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Jeffrey A. Harrell, CFA (retired) Oct 13, 2020 4:54:00 PM 6 min read


After every major stock market decline, a handful of investors will start asking themselves why they didn’t sell after the market dropped around 10%? The logic appears so simple after the stock market drops 20% or more, right? Investors can now see with perfect hindsight that the first 10% was only the beginning and they should have known more was to come. They begin to speculate that in the future a plan as simple as this will eliminate large losses. Unfortunately, reality creates a much different outcome than what this seemingly foolproof approach will accomplish.

The first problem with this strategy is a lack of understanding of normal market volatility. We all know the stock market has trended up relentlessly over long periods of time. Despite this upward trajectory, on numerous occasions, stocks have suffered widespread losses. While most are measured in weeks or months, some have lasted years. Full recognition of this as part of the risk an investor must take to seek equity-type returns is paramount to successful long-term investing.

With that in mind, would it surprise you to find out that the S&P 500 Index has averaged a 10% decline once every 16 months since its inception? As for a 20% decline…once every 7 years. Simply extrapolating this data out indicates for every 10% decline in the stock market, only 1 out of 5 of these have ended up declining 20% or more. This implies a success rate of only 20%, suggesting you are more likely to sell using this strategy when what really has occurred is a buying opportunity.

A great example of this was a former client of ours who informed us he was never going to watch his portfolio drop the way it did during the 2008-09 bear market. He decided he was going to go to cash the next time the S&P 500 dropped 10%. Remember, it is only with perfect hindsight that we know the stock market bottomed in 2009 and began the longest bull market in history. In the early years of the recovery, investors were highly skeptical of rallies with many fearing the new bull market would be short-lived. Well…it did not take long for him to put this plan into action as stocks dropped 10% within a year of him making this decision. As he said he would, he executed his plan by dramatically reducing his exposure to the stock market.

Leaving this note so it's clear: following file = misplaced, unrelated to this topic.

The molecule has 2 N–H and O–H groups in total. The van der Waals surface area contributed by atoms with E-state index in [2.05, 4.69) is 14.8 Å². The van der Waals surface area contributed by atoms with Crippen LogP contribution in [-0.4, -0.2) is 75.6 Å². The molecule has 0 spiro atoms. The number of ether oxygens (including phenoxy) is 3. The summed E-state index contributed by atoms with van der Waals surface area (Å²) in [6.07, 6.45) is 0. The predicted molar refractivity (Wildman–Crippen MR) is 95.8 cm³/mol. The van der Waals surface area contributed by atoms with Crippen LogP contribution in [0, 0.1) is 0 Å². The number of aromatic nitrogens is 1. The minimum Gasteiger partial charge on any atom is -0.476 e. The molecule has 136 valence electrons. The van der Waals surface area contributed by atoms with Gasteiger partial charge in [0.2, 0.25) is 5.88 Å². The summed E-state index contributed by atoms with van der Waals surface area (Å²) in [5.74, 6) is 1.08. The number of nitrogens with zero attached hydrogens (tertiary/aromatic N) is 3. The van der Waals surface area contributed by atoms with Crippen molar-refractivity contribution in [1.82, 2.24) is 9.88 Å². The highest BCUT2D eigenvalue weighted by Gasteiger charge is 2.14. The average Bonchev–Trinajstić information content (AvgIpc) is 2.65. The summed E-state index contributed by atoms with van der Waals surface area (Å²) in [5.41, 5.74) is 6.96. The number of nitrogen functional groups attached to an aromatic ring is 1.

It only took a couple of months for stocks to recover after his dramatic portfolio adjustment. Unfortunately, he was unable to accept that he had made a bad decision and kept his portfolio ultra conservative for almost two years…waiting for a pullback. The pullback never happened as stocks marched higher and higher. At some point, the S&P 500 rallied more than he could handle. He finally cried mercy and began investing again. This emotional decision cost him years of annual spending in retirement.

The next problem we see with this approach is even if you manage to get it right and go to cash before things get much worse it begs the obvious next question. When do you get back in? Emotions always run hot when stocks have dropped sharply. It is natural to second guess yourself and think about what you would have or could have done. Unfortunately, all these thoughts do is exacerbate the problem.

We had another client go to cash in October of 2008 after the market had declined more than 20% since it appeared there was no end in sight to how low the stock market could go. In this case, he was proven correct over the next six months as the stock market ultimately dropped around 50% from its 2007 peak. Obviously, he was very happy with his decision at that time, but we warned him that stocks could begin moving higher without warning. He said he totally understood and would definitely get back in, but for now, he was comfortable in cash. He stayed in cash for nearly four years, missing out on more than a 100% return from the S&P 500 over that time. Again, years of retirement spending foregone due to an emotional decision.

Based on our experience, clients who have tried to use a stop-loss strategy to reduce portfolio losses, have more often than not, actually exacerbated them. Stop-loss orders force you to become a market timer, which all historical evidence suggests is a really bad idea. Accordingly, we strongly advise against the use of stop-loss orders as a means of portfolio insurance for long-term investors.


The statements and opinions expressed herein are subject to change without notice based on market and other conditions. The information provided is for informational purposes only and should not be construed as investment or legal opinion. Please consult a tax or financial advisor with questions about your specific situation. Investors may not invest directly in an unmanaged index. Past performance is not a guarantee of future returns.